Photo challenge
6/30 Active

I’m always out and about. Doing something and often crazy! I love having fun, dressing up and showing you my silly side. I also like to keep myself active. Not in the keeping fit kind of way, the last place you’d see me is at the gym! I love learning and meeting new people. I have found several tribes which make me feel happy and loved; my oldest friends, the ones where we can go months without actually talking to each other but as soon as we meet up we can’t stop talking. The mummy tribe, I have lots of mummy friendship groups as well as mum friends who like that one on one time together too. My PND family; those who I have gotten to know since having postnatal illness. Support group mummy’s to online mummy’s. They “get me” and I get them. My Forest Tribe; is my most recent gathering of lovely woodland obsessed peeps who like to go crazy in the woods and have a insurmountable amount of fun. When I’ve spent time with them I feel like my cup of nature and craziness has been filled to the brim.

I love my crazy active life.


It’s good to talk


Photo challenge

It’s hard when you can’t put into words how you actually feel. Mental Health is being talked about a lot more now. On social media, in the news, in your office, on your street. However when you are going brought the worst mental turmoil the last thing you want to do is talk. Talking signifies you acknowledging that something is actually not right. You can’t even find the words to describe the feelings of despair or anger you have going through your mind.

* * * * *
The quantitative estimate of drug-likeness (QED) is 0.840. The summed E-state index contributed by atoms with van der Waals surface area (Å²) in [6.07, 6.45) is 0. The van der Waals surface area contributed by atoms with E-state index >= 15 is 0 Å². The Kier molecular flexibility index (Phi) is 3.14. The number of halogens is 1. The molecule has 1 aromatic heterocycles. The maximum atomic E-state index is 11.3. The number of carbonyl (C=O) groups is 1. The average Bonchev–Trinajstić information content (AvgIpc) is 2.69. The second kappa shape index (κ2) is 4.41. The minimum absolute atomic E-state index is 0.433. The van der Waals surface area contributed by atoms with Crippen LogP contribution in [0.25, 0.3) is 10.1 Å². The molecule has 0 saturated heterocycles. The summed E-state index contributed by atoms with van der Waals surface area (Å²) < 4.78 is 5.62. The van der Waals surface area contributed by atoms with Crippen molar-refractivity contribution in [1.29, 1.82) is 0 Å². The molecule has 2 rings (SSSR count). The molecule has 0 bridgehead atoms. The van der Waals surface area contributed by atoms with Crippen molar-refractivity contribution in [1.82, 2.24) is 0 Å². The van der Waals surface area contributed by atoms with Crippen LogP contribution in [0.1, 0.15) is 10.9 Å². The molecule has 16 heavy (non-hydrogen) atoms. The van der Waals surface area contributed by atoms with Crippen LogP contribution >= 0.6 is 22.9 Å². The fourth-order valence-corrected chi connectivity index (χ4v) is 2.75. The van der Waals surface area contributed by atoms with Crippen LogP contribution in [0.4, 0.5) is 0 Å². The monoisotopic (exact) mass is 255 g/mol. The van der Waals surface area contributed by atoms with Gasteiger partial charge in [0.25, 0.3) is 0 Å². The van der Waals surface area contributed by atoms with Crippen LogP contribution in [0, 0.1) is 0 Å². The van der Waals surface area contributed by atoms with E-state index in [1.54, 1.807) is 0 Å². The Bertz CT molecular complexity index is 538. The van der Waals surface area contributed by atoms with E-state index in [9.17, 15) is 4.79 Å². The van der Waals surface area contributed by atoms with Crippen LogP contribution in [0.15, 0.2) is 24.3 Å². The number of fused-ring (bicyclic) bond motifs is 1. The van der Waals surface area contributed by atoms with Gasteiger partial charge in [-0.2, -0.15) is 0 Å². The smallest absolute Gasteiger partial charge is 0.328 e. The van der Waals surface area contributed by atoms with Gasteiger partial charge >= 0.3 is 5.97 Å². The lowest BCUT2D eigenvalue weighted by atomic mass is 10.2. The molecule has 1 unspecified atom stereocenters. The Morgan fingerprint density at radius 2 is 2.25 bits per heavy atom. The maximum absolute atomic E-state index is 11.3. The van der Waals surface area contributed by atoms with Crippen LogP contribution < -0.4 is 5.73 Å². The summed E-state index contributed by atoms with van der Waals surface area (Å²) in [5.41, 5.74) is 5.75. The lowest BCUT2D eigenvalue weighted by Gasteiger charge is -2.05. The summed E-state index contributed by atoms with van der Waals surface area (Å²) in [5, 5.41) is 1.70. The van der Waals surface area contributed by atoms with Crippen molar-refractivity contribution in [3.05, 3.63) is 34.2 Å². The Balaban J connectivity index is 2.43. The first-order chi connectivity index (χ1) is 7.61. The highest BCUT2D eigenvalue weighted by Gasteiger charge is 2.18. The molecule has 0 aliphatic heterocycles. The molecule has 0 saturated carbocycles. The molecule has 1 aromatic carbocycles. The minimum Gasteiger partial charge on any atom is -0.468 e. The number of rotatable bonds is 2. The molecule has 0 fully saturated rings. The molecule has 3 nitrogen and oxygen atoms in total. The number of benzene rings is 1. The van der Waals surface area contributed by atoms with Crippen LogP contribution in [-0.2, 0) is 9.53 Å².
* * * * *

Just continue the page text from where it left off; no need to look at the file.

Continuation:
However I know from experience that talking about your mental health is the best thing you can do. By opening up to others they can begin to understand your silence. You can begin to understand your feelings and only then can you start to put together a plan for getting better.

When I had pnd I spoke found a support charity which literally helped me find the words to then talk to my friends about when I had been going through in silence for 6 months. It’s helped enormously and I will be forever grateful to those who listened when I shared and picked me up when I couldn’t face getting up.
My close friends mean the world to me and I know that I can talk to them about anything and they will be there.

An emotional journey

Photo challenge


Defined as “a strong feeling deriving from one’s circumstances, mood, or relationships with others.”

Pretty much sums up my motherhood journey. I’ve cried rivers of tears, had my hear filled with oceans of love, climbed the postnatal depression mountains and experienced mountain top moments of pride. Stumbled through valleys of despair, And wandered through the wilderness of anxiety. To emerge to see the canyons of support from family and friends witnessed my recovery into the daylight of becoming a well mummy.

An emotional journey to say the least, I’m still on a journey of sorts, encouraging others to believe that they will recover and become well mummy’s.


My Goal

Photo challenge

Every day in November I am posting a photo to raise awareness of Perinatal Mental Health.
Each day each photo will be based around a single word.
Day 1 My Goal.
My goal is probably made up of little ones all added together. However for me the first step is always to embrace the fear and let go. I literally did this last month when I challenged myself or was challenged to abeseil down a 70ft tower. I’ve done this before probably about 20 years ago so I know what to expect. I have no problem jumping into a challenge but when it comes to the actual carrying it through that’s the tricky bit.